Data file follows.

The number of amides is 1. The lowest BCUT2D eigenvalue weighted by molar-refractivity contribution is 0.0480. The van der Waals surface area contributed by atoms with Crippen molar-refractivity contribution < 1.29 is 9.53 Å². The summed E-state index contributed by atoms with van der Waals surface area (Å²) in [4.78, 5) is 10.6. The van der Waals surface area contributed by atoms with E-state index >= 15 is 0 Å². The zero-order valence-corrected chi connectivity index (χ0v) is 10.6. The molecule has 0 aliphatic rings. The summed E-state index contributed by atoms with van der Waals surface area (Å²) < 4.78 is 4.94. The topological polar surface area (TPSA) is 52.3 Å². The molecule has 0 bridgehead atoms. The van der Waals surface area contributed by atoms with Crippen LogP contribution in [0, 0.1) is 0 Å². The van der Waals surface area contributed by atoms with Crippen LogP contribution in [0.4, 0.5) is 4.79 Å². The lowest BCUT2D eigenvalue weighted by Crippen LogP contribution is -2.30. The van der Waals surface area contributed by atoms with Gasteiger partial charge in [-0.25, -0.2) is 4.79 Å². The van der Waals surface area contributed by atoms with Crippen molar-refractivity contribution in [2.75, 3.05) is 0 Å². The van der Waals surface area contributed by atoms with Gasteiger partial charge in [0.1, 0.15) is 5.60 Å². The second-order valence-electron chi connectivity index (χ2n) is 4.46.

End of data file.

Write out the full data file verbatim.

The number of amides is 1. The lowest BCUT2D eigenvalue weighted by molar-refractivity contribution is 0.0480. The van der Waals surface area contributed by atoms with Crippen molar-refractivity contribution < 1.29 is 9.53 Å². The summed E-state index contributed by atoms with van der Waals surface area (Å²) in [4.78, 5) is 10.6. The van der Waals surface area contributed by atoms with E-state index >= 15 is 0 Å². The zero-order valence-corrected chi connectivity index (χ0v) is 10.6. The molecule has 0 aliphatic rings. The summed E-state index contributed by atoms with van der Waals surface area (Å²) < 4.78 is 4.94. The topological polar surface area (TPSA) is 52.3 Å². The molecule has 0 bridgehead atoms. The van der Waals surface area contributed by atoms with Crippen LogP contribution in [0, 0.1) is 0 Å². The van der Waals surface area contributed by atoms with Crippen LogP contribution in [0.4, 0.5) is 4.79 Å². The lowest BCUT2D eigenvalue weighted by Crippen LogP contribution is -2.30. The van der Waals surface area contributed by atoms with Gasteiger partial charge in [-0.25, -0.2) is 4.79 Å². The van der Waals surface area contributed by atoms with Crippen molar-refractivity contribution in [2.75, 3.05) is 0 Å². The van der Waals surface area contributed by atoms with Gasteiger partial charge in [0.1, 0.15) is 5.60 Å². The second-order valence-electron chi connectivity index (χ2n) is 4.46.